Here are a few encaustics with newly painted black sides drying in the studio.
When I began working in encaustic last year, I figured I'd clear-varnish the birch wood sides.  I like natural wood's wabi-sabi aspect, which would tie in well with my work's aesthetic.  However, because I have to order my panels, I can't hand-pick according to how the wood looks. 

Therefore, I chose to paint the sides with Behr Premium Plus Ultra Interior Satin Enamel in white.  In addition to consistency of presentation- all sides of all paintings the same color- I wanted the paintings to appear to float away from gallery white walls.  I admit the effects of white weren't quite what I'd envisioned: there wasn't much of a floating effect; occasionally the white bothered me, reminding me of gesso, primed and yet displeasingly incomplete; and a gallery employee told me, "You should consider framing your work".  Well, framing isn't going to happen- I am not at all fond of frames on minimal, contemporary paintings (except for works on paper, of course).  However, I began to think perhaps I should have gone with black sides in the first place.

Why black?  It has the visual weight of a frame without the unnecessary addition of an actual frame; it surrounds the painting, defining and enveloping it in...well...really, nothingness, black being the absence of light (or, conversely, the presence of all color).  Additionally, black seems to enhance each painting's colors.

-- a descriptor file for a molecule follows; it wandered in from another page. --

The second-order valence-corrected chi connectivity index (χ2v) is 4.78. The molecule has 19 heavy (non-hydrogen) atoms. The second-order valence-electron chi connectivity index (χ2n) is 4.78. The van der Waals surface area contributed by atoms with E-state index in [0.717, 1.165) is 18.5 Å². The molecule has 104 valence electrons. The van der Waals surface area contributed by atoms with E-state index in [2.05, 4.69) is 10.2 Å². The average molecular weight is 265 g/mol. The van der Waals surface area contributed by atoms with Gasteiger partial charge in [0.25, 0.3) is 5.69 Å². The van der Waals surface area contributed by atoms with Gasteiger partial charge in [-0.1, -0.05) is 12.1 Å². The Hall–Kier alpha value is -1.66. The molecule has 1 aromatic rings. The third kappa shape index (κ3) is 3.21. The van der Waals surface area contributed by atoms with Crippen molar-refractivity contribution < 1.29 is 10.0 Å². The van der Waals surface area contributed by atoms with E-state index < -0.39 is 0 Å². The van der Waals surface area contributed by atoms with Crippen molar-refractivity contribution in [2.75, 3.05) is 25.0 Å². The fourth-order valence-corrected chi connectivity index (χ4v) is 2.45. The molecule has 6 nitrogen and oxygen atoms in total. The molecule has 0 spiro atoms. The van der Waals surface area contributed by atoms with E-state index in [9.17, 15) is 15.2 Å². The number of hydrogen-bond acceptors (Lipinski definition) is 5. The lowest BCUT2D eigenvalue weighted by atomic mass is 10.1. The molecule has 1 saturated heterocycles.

So I went to Home Depot and bought the same paint, only in black this time.  I have a lot more sides to change to black but it's an easy change to make.  Although time-consuming, I believe the results are worth the extra effort.

Artists, what do you do to the sides of your panel or canvas paintings?


plasticanimal said...

I love the black! It seems more in keeping with the fronts of the paintings and gives that "floating" effect you were looking for! Good call!

Stephanie Hoff Clayton said...

I hadn't considered I'd achieve the floating effect with black but looking around my studio and all these black-enveloped panels, I see what you mean.
The more sides I change to black (I'm halfway to completion on this task), the better I like it.

Diane McGregor said...

Good post, Stephanie - a lot of artists simply don't care enough about presentation.

I also don't want to frame my minimal paintings, but since my work is mostly white (with underpainting showing through) the white sides seem to work well with my pieces. The grids seems to melt into the whole painting, unifying it and strenghtening its identity as "object."

Stephanie Hoff Clayton said...

Because you use lots of white in your paintings, I can picture what you mean about white sides, allowing a seamless and unified presentation of your work. I'd love to see them in person!
I'm also amazed how many artists don't care about presentation. I see this issue all too frequently, and it really puts me off the art. It's even more perplexing to me how poorly-presented pieces make it into galleries, which puts me off the art AND the gallery.